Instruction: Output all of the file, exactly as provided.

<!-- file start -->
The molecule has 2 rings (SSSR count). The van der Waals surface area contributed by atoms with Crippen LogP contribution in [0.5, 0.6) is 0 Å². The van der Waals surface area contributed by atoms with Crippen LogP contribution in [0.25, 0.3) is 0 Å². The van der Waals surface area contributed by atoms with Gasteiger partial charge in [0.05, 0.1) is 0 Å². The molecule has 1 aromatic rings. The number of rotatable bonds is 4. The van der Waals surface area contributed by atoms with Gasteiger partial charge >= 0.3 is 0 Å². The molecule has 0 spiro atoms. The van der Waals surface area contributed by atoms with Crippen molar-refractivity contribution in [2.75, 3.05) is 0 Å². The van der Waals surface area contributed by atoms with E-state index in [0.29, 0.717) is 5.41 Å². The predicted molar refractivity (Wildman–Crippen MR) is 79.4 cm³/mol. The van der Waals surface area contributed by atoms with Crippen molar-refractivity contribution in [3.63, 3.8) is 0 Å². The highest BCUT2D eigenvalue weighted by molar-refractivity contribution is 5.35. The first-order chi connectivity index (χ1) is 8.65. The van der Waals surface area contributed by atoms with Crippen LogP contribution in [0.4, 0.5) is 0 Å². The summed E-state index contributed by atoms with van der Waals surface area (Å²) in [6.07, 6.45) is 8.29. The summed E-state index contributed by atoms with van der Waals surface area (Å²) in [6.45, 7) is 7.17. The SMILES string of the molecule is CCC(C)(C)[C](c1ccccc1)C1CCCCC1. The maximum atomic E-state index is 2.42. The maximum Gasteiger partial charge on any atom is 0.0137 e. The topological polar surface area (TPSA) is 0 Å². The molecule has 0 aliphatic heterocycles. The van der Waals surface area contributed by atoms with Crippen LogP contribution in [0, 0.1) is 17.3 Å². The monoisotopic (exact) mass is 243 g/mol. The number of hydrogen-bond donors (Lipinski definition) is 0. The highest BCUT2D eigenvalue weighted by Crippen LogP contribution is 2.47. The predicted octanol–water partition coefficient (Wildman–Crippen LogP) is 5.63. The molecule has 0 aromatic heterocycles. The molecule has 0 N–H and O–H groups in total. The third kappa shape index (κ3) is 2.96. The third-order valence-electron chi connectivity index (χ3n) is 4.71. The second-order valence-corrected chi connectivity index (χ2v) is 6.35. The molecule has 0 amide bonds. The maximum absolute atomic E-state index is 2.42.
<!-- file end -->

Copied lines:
The molecule has 2 rings (SSSR count). The van der Waals surface area contributed by atoms with Crippen LogP contribution in [0.5, 0.6) is 0 Å². The van der Waals surface area contributed by atoms with Crippen LogP contribution in [0.25, 0.3) is 0 Å². The van der Waals surface area contributed by atoms with Gasteiger partial charge in [0.05, 0.1) is 0 Å². The molecule has 1 aromatic rings. The number of rotatable bonds is 4. The van der Waals surface area contributed by atoms with Gasteiger partial charge >= 0.3 is 0 Å². The molecule has 0 spiro atoms. The van der Waals surface area contributed by atoms with Crippen molar-refractivity contribution in [2.75, 3.05) is 0 Å². The van der Waals surface area contributed by atoms with E-state index in [0.29, 0.717) is 5.41 Å². The predicted molar refractivity (Wildman–Crippen MR) is 79.4 cm³/mol. The van der Waals surface area contributed by atoms with Crippen molar-refractivity contribution in [3.63, 3.8) is 0 Å². The highest BCUT2D eigenvalue weighted by molar-refractivity contribution is 5.35. The first-order chi connectivity index (χ1) is 8.65. The van der Waals surface area contributed by atoms with Crippen LogP contribution in [0.4, 0.5) is 0 Å². The summed E-state index contributed by atoms with van der Waals surface area (Å²) in [6.07, 6.45) is 8.29. The summed E-state index contributed by atoms with van der Waals surface area (Å²) in [6.45, 7) is 7.17. The SMILES string of the molecule is CCC(C)(C)[C](c1ccccc1)C1CCCCC1. The maximum atomic E-state index is 2.42. The maximum Gasteiger partial charge on any atom is 0.0137 e. The topological polar surface area (TPSA) is 0 Å². The molecule has 0 aliphatic heterocycles. The van der Waals surface area contributed by atoms with Crippen LogP contribution in [0, 0.1) is 17.3 Å². The monoisotopic (exact) mass is 243 g/mol. The number of hydrogen-bond donors (Lipinski definition) is 0. The highest BCUT2D eigenvalue weighted by Crippen LogP contribution is 2.47. The predicted octanol–water partition coefficient (Wildman–Crippen LogP) is 5.63. The molecule has 0 aromatic heterocycles. The molecule has 0 N–H and O–H groups in total. The third kappa shape index (κ3) is 2.96. The third-order valence-electron chi connectivity index (χ3n) is 4.71. The second-order valence-corrected chi connectivity index (χ2v) is 6.35. The molecule has 0 amide bonds. The maximum absolute atomic E-state index is 2.42.